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Table 1 Case vignettes based on modified versions of previously published cases (6,22,23)

From: Acceptability of palliative care approaches for patients with severe and persistent mental illness: a survey of psychiatrists in Switzerland

Case 1: 37-year-old female with anorexia nervosa, onset at age 11
 Symptoms: general muscle weakness; loss of bone density; amenorrhea; current weight 24 kg/52 lbs.; BMI 9.5 kg/m2; no recent weight gain or stabilization; no acute danger of dying, as her body is adapted to being underweight. The patient underwent 10 previous inpatient treatments (in both somatic and psychiatric hospitals), three of which were in specialized psychiatric institutions. Throughout the course of disease, different intensive psychotherapies have been tried, without success. During hospitalizations, the patient underwent several artificial re-feedings, sometimes under sedation. The patient now refuses artificial re-feeding and treatment. She states that, for years, her life has been focused exclusively on trying to overcome her anorexia, leaving her without friends or hobbies. She suffers from the physical symptoms, including general muscle weakness and loss in bone density, saying that she would rather die than undergo further treatment and wishes to be left in peace. She does not want to be forced into eating anymore. Two experts have declared that the patient has decision-making capacity to refuse further treatment, with consequent risk of dying.
Case 2: 33-year-old male with schizophrenia, onset at age 17, no significant comorbidities
 Positive symptoms: auditory and visual hallucinations, persecutory delusions. Negative symptoms: apathy, social withdrawal, poverty of speech (all rated severe). Despite long-lasting, high-dose pharmacological treatment (several atypical neuroleptics, haloperidol, clozapine and combinations of these), as well as electro-convulsive therapy, the patient has never been free from positive or negative symptoms. Multiple psychotherapies of various kinds have also failed to stabilize the patient or to improve his quality of life. He does not wish to continue assertive community treatment because he feels it is too intrusive. While the positive symptoms were more dominant in the first years following initial diagnosis, he went on to develop severe negative symptoms, as well as aggression and self-injurious behavior such as burning himself with cigarettes. The negative symptoms and his strong functional deficits are exacerbated by chronic unemployment and inability to live independently, and the patient has no family system. His persisting illness has left him completely isolated, with no social contacts and no hobbies or interests. Two experts have declared that he possesses decision-making capacity in respect of his illness and its treatment.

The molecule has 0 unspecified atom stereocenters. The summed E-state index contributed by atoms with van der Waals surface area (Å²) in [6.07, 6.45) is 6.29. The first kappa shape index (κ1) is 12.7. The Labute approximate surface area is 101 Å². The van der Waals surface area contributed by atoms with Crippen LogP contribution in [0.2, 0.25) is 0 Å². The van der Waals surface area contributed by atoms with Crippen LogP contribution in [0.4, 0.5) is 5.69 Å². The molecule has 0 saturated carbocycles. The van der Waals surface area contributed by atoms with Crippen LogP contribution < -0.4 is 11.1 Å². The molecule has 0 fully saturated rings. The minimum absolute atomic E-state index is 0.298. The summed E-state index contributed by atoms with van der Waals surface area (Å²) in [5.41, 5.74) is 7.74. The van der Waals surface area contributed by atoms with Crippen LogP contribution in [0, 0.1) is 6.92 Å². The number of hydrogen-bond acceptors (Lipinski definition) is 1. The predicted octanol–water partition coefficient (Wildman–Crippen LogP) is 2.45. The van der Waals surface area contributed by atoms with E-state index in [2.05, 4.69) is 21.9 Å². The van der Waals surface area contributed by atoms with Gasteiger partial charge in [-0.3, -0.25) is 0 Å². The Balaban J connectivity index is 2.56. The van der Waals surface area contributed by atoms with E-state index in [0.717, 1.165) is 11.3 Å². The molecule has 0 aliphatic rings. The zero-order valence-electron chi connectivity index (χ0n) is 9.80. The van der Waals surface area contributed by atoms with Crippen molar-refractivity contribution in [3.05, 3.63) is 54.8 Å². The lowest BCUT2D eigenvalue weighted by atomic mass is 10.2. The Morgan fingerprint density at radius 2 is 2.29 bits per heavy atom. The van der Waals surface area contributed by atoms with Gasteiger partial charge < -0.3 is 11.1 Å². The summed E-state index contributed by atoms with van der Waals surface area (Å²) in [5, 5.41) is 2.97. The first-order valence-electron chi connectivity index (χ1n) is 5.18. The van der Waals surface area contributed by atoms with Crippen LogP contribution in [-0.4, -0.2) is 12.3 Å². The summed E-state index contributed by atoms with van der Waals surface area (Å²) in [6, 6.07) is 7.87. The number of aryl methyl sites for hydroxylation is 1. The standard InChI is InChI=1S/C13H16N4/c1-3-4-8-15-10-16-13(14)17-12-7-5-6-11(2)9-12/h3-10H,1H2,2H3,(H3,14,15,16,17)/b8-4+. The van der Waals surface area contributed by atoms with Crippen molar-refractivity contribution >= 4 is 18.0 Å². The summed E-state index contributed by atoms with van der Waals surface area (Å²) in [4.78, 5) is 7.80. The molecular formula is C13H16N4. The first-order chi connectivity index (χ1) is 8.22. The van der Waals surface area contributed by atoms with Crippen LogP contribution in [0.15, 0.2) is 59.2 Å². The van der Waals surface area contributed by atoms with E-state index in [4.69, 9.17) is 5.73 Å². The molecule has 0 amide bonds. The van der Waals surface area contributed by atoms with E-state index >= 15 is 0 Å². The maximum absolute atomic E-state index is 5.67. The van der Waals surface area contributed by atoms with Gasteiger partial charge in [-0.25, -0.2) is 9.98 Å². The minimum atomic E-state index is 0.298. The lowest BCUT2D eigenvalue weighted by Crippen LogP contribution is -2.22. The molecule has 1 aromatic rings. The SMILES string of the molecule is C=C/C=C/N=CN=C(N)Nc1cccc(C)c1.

Case 3: 40-year-old male with major depressive disorder, no significant comorbidities
 Symptoms: energy loss, insomnia, fatigue, persistent suicidal ideation over 20 years, current acute and concrete suicidal intent. The patient underwent different intensive, evidence-based, long-term psychotherapies, including specialized treatment approaches such as CBASP and IPT. His depression was not improved either by psychotherapy alone or in combination with adequate treatment trials of antidepressants (selective serotonin reuptake inhibitors, tricyclic antidepressants, venlafaxine, augmentation with lithium and antipsychotic medications (quetiapine and aripiprazole)). The patient experienced significant adverse effects with several of the medications. Exhausted and as a last resort, he has decided to undergo electro-convulsive therapy. However, maintenance electro- convulsive therapy proved equally ineffective in preventing the reappearance of suicidal ideation; indeed, the symptoms worsened. The patient experiences severe hopelessness and states that his quality of life is very poor, that he doesn’t want to deal with his illness anymore, and that he plans to commit suicide in the near future. Two experts have declared that he possesses decision-making capacity regarding his illness and its treatment.